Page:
• Kids: They are completely unpredictable. No matter if they are on a bike, walking or just standing near the trail, I have no idea what they are going to do from one second to the next. Most often, when I do come up upon some kids, they end up trying to get out of my way but instead end up moving into my way.
• Cracks/ sidewalks with uneven surfaces: Most sidewalks have been around for a few years. They take a beating and it shows. Roots of trees rise up under sidewalks making them bumpy at the least and cracked and dangerous in the most severe cases. As a bike rider with an expensive road bike that has thin tires, I can assure you this is neither safe nor fun to ride on. Roads are generally in much better, more predictable condition and are therefore safer to use.
• Driveways: In residential areas, driveways can be found every few feet. Stopping at each one is unrealistic, but slowing down to peer up towards the garage is necessary in order to avoid the kids, dogs or cars backing up. It is very hard to keep my momentum with these interruptions and unproductive to my training.
• Intersections: While running or biking on the sidewalk, my view of the intersection may be blocked by trees or cars or any number of other types of obstacles. A driver may not be able to see me nor can I see the driver until it is potentially too late. In addition, drivers often do not stop before entering a crosswalk, unless someone is already in the crosswalk. So if I am not in the crosswalk before the car gets there, even if I have the right of way, I often have to yield before crossing the street. This slows down my pace which isn’t really going to help me with my overall fitness level.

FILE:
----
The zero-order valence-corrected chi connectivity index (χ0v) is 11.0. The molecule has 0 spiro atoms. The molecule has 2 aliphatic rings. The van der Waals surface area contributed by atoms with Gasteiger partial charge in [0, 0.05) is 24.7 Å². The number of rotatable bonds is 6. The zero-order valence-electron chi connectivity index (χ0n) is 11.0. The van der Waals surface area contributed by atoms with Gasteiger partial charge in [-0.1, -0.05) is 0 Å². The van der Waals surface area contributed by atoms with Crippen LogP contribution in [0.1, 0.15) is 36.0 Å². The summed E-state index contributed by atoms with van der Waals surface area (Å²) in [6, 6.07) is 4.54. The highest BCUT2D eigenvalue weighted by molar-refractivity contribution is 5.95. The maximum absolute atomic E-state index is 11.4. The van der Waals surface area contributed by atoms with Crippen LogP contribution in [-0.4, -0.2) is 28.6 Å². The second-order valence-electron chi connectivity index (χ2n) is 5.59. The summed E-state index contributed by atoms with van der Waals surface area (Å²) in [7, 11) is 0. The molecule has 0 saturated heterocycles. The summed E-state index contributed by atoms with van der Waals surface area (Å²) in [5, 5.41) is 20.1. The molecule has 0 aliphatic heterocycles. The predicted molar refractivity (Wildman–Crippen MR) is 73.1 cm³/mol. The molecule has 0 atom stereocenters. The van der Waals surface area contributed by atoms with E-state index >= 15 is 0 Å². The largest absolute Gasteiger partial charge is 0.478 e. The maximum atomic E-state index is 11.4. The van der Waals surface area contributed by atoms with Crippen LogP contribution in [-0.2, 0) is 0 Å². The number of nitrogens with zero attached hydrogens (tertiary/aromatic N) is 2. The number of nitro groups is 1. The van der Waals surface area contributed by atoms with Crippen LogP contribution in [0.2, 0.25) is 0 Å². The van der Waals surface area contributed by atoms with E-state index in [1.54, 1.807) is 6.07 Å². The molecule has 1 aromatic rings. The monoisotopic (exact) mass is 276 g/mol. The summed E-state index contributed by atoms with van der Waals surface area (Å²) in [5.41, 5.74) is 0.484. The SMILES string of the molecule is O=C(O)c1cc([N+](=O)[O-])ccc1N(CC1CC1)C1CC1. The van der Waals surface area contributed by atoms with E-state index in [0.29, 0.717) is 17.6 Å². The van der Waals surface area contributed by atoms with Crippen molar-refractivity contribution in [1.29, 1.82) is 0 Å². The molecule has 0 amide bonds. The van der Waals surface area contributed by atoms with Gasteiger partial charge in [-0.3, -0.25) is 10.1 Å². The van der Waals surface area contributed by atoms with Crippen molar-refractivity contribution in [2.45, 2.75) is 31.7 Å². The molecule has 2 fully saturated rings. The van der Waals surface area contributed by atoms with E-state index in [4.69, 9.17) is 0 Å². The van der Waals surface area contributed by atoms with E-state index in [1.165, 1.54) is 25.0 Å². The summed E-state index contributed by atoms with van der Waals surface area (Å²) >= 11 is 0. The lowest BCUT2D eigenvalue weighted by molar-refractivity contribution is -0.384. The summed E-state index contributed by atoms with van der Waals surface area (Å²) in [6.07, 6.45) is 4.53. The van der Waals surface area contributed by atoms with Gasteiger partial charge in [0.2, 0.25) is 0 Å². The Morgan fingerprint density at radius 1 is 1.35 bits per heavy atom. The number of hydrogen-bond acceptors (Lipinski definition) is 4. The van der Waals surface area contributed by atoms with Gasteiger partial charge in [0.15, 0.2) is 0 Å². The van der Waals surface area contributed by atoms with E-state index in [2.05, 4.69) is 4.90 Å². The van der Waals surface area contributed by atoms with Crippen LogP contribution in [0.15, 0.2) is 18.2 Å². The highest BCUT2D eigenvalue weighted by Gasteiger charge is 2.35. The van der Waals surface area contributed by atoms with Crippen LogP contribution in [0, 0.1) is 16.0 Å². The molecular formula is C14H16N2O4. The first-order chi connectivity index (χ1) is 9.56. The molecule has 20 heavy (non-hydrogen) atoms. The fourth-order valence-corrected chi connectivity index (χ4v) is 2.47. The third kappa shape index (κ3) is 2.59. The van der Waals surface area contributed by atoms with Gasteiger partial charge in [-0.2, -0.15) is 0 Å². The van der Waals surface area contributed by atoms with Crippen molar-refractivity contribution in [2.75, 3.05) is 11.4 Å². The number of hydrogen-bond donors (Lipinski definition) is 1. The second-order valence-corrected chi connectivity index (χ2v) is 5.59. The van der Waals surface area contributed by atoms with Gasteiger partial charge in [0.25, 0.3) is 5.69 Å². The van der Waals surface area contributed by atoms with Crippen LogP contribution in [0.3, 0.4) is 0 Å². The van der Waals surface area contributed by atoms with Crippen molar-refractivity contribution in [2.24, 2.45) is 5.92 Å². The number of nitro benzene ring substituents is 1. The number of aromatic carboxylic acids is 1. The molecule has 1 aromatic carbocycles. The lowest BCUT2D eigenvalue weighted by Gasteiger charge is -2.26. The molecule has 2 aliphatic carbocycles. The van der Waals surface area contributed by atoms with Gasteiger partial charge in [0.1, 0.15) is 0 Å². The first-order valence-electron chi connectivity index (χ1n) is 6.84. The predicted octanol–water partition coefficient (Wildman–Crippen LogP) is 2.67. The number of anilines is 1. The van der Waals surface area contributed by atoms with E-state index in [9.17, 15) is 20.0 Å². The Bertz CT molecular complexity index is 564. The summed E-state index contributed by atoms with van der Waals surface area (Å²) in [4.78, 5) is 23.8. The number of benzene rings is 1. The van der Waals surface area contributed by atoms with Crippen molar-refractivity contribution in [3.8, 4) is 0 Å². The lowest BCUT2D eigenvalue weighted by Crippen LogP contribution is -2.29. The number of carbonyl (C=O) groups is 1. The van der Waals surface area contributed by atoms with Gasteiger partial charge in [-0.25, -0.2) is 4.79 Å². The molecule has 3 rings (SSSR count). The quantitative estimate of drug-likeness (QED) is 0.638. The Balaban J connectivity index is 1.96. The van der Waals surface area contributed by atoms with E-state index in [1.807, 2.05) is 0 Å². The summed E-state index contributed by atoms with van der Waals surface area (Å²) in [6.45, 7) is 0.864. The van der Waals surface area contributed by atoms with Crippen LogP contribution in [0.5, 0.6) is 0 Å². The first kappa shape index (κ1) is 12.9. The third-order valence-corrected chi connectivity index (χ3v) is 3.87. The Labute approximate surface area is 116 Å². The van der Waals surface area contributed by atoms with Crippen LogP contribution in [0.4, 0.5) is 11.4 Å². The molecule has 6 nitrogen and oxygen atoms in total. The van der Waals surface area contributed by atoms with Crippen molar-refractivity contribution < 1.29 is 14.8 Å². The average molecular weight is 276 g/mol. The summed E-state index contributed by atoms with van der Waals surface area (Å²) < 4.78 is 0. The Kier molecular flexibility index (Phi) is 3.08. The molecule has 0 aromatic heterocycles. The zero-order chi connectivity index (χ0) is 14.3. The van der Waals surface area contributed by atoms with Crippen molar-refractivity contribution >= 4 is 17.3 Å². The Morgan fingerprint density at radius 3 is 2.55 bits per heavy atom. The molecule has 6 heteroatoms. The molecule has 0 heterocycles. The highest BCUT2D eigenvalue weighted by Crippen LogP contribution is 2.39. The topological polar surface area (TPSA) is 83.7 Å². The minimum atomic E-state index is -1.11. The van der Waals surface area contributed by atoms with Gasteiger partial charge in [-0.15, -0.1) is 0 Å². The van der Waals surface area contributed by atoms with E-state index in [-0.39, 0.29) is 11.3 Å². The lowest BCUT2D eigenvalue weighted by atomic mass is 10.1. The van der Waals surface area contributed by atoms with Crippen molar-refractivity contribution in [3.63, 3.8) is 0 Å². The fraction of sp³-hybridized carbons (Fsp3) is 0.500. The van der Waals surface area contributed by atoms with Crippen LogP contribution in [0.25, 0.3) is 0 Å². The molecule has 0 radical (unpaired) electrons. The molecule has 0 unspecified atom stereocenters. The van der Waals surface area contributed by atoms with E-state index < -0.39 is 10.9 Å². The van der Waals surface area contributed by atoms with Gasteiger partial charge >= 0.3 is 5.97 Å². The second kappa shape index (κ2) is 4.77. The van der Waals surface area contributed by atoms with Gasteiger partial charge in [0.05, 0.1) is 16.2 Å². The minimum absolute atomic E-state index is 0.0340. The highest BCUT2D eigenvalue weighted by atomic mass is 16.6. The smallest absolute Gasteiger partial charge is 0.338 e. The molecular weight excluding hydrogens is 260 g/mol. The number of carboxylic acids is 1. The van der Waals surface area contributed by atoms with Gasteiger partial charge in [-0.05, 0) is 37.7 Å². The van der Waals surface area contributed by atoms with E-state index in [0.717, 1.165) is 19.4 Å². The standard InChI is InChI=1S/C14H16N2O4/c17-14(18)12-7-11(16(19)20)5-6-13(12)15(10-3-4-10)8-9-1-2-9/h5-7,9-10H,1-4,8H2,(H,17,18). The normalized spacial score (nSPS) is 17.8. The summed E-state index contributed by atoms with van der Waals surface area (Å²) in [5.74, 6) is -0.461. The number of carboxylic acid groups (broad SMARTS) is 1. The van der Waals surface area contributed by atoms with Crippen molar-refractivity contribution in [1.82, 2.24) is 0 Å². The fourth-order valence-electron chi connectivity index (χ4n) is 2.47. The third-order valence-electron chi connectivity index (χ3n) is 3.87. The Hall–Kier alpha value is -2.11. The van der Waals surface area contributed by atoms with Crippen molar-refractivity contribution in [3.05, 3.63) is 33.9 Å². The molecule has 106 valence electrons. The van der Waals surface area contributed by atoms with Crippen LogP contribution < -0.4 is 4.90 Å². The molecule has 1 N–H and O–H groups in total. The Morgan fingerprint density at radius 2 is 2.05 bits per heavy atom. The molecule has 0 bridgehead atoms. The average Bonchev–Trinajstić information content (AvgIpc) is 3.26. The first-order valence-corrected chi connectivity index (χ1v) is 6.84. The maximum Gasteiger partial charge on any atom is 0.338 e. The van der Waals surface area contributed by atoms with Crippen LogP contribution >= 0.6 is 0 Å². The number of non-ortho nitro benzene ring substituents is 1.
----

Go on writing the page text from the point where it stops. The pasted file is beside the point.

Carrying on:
I know what you are thinking: “Get over yourself, Tom.” But the reality is, staying in the street gives me AND the driver a better angle to see the other from a further distance away. The majority of the time, communication occurs between us about who is going to do what. There is always a chance that one of us doesn’t communicate well and this is when things can become dangerous.
Every time a newspaper publishes an article or a report about a runner or biker being hit by a vehicle, the same arguments occur between people for and against using roads for exercise. Here are my responses to several of them:
• “Bike trails and sidewalks are everywhere; why don’t they use them”?
Contrary to what many might think, you can’t always get to where you want to go on a sidewalk or bike trail. From my home to my office, there are no sidewalks or trail systems on 70% of the routes I use. The Washington and Old Dominion (W/OD) is a 40+ miles system that runs from Arlington to Purcellville. It is an amazing trail but unless you live or work directly on the trail you will have to travel a road to get to where you want to go.
• Bikers on roads make me late for work!
Really? Bikers generally travel between 13-25 MPH. Cars travel much faster than that with much less effort. If it somehow takes you a minute or two to make your way around a biker, I am pretty sure this isn’t going to impact your commute time significantly.
• Bikers never stop at red lights or stop signs and that is against the law!
Yes, in some states, it is, but not all of them. However, it is unlawful everywhere to drive above the speed limit, to drift through stop signs, and not to use turn signals. The point is that no one is perfect, drivers included (and I include myself as being imperfect both as a driver and a biker).